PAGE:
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Ohio public school open-enrollment sets record
Other morning headlines: Historic Cleveland hotel up for sale?; Richmond Heights School Board to meet following supt.'s arrest

Morning Edition Host
Amanda Rabinowitz
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  • Ohio public school open-enrollment sets record
  • Historic Cleveland hotel up for sale?
  • Cleveland officials head to D.C. to pitch for convention
  • Fewer heart transplants performed in Ohio
  • Hard winter tough for maple syrup producers
  • Gas prices on the rise in Ohio
  • Richmond Heights School Board to meet following supt.'s arrest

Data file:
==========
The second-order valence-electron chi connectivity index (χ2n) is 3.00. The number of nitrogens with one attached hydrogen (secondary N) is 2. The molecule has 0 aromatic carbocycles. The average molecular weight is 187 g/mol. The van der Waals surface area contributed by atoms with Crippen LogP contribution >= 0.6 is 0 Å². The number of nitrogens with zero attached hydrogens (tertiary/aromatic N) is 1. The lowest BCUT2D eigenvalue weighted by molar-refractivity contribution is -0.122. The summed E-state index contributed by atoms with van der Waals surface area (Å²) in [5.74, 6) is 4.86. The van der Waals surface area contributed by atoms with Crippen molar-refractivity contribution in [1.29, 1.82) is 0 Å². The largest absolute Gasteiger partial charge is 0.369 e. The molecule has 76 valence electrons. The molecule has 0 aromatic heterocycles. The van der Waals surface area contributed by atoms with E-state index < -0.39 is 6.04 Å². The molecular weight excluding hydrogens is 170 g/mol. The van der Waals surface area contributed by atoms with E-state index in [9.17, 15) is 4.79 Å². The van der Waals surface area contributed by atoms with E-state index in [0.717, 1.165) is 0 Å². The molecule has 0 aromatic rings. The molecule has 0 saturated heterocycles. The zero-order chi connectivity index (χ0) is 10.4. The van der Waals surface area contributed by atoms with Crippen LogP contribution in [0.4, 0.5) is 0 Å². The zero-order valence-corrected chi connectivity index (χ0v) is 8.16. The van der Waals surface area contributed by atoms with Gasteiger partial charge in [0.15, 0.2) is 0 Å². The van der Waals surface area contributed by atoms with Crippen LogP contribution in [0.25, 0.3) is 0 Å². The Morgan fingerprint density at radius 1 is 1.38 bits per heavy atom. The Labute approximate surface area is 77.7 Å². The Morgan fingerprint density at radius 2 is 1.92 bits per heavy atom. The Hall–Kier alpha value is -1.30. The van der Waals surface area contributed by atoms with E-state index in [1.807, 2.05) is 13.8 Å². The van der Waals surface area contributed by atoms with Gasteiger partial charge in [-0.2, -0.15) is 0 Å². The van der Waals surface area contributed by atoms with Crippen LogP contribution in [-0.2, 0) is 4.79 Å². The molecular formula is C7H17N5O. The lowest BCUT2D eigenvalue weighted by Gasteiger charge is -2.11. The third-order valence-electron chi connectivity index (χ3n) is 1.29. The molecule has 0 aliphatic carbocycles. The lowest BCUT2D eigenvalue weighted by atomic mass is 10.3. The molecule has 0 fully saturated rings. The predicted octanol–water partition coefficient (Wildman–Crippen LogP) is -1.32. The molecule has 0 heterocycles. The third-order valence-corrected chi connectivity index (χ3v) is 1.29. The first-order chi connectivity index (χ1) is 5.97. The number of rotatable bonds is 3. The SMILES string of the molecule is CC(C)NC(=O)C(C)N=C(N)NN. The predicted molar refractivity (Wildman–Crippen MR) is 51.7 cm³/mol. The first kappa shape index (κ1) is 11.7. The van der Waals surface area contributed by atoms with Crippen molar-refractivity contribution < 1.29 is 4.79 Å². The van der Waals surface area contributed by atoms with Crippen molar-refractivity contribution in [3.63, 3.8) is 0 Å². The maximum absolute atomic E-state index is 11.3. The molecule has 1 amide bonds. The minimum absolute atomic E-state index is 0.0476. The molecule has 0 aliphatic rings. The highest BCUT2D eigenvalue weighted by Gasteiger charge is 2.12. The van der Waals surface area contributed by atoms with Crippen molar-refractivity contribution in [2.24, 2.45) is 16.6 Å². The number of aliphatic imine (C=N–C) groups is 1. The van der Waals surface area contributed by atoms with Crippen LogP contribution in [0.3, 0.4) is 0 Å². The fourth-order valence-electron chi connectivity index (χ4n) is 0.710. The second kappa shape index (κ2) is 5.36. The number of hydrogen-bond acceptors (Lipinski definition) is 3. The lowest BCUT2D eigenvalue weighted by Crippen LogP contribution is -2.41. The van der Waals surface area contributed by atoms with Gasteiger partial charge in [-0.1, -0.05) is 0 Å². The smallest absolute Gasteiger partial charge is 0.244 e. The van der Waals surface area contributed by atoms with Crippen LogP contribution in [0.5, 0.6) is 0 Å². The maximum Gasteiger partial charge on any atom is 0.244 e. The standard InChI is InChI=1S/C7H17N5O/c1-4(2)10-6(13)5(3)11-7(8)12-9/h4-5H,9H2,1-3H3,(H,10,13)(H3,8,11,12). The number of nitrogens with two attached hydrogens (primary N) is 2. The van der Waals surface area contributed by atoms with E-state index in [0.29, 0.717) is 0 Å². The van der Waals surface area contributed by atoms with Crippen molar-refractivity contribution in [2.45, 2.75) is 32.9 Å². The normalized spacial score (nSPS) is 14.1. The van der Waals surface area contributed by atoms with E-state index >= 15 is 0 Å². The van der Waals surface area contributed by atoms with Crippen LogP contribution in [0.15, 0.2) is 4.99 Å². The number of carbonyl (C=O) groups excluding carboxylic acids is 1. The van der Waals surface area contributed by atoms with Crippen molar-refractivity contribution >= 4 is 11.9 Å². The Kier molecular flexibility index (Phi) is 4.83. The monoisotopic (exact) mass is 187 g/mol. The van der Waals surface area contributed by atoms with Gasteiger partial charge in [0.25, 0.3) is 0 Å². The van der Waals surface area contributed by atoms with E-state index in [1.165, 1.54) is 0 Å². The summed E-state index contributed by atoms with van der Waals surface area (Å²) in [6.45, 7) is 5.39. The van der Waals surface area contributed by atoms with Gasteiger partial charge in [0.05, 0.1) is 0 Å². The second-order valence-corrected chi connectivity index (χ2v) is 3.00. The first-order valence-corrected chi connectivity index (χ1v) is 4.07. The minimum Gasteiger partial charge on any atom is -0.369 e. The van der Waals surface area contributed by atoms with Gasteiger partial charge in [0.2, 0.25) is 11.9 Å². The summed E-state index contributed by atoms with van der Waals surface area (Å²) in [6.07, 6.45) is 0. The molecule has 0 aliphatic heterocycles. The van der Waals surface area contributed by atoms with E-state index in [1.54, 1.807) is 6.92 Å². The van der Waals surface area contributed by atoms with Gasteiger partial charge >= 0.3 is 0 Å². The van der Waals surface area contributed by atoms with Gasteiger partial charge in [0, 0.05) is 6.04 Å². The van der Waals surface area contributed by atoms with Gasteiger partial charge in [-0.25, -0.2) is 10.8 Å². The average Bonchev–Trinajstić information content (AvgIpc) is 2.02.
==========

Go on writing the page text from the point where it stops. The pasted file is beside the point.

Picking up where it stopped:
• Bill cracking down on predatory towing advances
  • Racincos still waiting on funding 
  • Local Olympian Stack adopting dog from Sochi
  • Ohio public school open-enrollment sets record
    Last year was a record for Ohio public school students moving outside of their home districts as part of the state's open-enrollment process. The Beacon Journal reports that another 72,000 students sought education in another district, leading to $360 million in public-school funding being shifted from one community to another. Open enrollment is a process that allows parents to send their children across district borders without changing their address. And last year reflected the largest jump in the program, which is more than 20 years old. For suburban and rural schools that want to fill out classrooms, it's the answer to budget shortfalls. But because it typically results in urban schools losing a disproportionate number of white, middle-class students, the policy has repeatedly raised concerns about racial segregation.

    Historic Cleveland hotel up for sale?